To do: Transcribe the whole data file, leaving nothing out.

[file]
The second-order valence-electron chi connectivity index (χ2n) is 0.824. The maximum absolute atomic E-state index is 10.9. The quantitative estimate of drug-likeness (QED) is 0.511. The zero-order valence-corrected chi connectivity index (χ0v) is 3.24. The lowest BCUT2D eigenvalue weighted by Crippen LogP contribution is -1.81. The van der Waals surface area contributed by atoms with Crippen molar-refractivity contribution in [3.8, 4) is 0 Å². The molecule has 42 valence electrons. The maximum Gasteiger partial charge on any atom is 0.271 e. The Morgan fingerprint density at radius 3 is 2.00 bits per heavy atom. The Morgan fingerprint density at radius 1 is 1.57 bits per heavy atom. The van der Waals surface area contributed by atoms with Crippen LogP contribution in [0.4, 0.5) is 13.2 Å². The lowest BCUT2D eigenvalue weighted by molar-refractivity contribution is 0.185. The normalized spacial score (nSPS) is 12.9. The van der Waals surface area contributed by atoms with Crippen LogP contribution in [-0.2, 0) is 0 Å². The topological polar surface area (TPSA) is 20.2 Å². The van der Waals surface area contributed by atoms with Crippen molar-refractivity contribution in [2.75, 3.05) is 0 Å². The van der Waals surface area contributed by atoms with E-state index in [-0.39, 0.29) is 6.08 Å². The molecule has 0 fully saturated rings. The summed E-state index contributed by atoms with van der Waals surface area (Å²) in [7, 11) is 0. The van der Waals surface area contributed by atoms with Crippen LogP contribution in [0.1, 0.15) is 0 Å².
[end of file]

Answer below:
The second-order valence-electron chi connectivity index (χ2n) is 0.824. The maximum absolute atomic E-state index is 10.9. The quantitative estimate of drug-likeness (QED) is 0.511. The zero-order valence-corrected chi connectivity index (χ0v) is 3.24. The lowest BCUT2D eigenvalue weighted by Crippen LogP contribution is -1.81. The van der Waals surface area contributed by atoms with Crippen molar-refractivity contribution in [3.8, 4) is 0 Å². The molecule has 42 valence electrons. The maximum Gasteiger partial charge on any atom is 0.271 e. The Morgan fingerprint density at radius 3 is 2.00 bits per heavy atom. The Morgan fingerprint density at radius 1 is 1.57 bits per heavy atom. The van der Waals surface area contributed by atoms with Crippen LogP contribution in [0.4, 0.5) is 13.2 Å². The lowest BCUT2D eigenvalue weighted by molar-refractivity contribution is 0.185. The normalized spacial score (nSPS) is 12.9. The van der Waals surface area contributed by atoms with Crippen LogP contribution in [-0.2, 0) is 0 Å². The topological polar surface area (TPSA) is 20.2 Å². The van der Waals surface area contributed by atoms with Crippen molar-refractivity contribution in [2.75, 3.05) is 0 Å². The van der Waals surface area contributed by atoms with E-state index in [-0.39, 0.29) is 6.08 Å². The molecule has 0 fully saturated rings. The summed E-state index contributed by atoms with van der Waals surface area (Å²) in [7, 11) is 0. The van der Waals surface area contributed by atoms with Crippen LogP contribution in [0.1, 0.15) is 0 Å².